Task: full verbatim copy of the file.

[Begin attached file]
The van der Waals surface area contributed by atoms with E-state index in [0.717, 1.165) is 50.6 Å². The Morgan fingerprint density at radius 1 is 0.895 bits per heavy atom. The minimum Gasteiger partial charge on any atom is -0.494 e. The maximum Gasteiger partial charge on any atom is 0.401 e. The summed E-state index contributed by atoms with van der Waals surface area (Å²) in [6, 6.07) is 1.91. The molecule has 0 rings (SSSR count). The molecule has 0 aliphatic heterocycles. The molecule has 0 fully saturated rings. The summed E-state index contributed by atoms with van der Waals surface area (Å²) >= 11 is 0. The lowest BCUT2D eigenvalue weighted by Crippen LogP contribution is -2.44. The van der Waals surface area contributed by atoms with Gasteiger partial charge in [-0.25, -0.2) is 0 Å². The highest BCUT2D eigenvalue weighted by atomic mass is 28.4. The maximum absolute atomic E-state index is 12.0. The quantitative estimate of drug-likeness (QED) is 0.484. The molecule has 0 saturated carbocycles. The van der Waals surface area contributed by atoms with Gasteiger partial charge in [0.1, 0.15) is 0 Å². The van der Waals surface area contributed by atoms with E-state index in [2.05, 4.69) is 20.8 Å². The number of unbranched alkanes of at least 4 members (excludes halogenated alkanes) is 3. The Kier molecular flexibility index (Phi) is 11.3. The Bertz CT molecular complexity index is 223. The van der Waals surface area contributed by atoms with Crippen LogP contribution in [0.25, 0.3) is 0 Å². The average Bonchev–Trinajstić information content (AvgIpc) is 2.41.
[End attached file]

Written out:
The van der Waals surface area contributed by atoms with E-state index in [0.717, 1.165) is 50.6 Å². The Morgan fingerprint density at radius 1 is 0.895 bits per heavy atom. The minimum Gasteiger partial charge on any atom is -0.494 e. The maximum Gasteiger partial charge on any atom is 0.401 e. The summed E-state index contributed by atoms with van der Waals surface area (Å²) in [6, 6.07) is 1.91. The molecule has 0 rings (SSSR count). The molecule has 0 aliphatic heterocycles. The molecule has 0 fully saturated rings. The summed E-state index contributed by atoms with van der Waals surface area (Å²) >= 11 is 0. The lowest BCUT2D eigenvalue weighted by Crippen LogP contribution is -2.44. The van der Waals surface area contributed by atoms with Gasteiger partial charge in [-0.25, -0.2) is 0 Å². The highest BCUT2D eigenvalue weighted by atomic mass is 28.4. The maximum absolute atomic E-state index is 12.0. The quantitative estimate of drug-likeness (QED) is 0.484. The molecule has 0 saturated carbocycles. The van der Waals surface area contributed by atoms with Gasteiger partial charge in [0.1, 0.15) is 0 Å². The van der Waals surface area contributed by atoms with E-state index in [2.05, 4.69) is 20.8 Å². The number of unbranched alkanes of at least 4 members (excludes halogenated alkanes) is 3. The Kier molecular flexibility index (Phi) is 11.3. The Bertz CT molecular complexity index is 223. The van der Waals surface area contributed by atoms with Crippen LogP contribution in [0.25, 0.3) is 0 Å². The average Bonchev–Trinajstić information content (AvgIpc) is 2.41.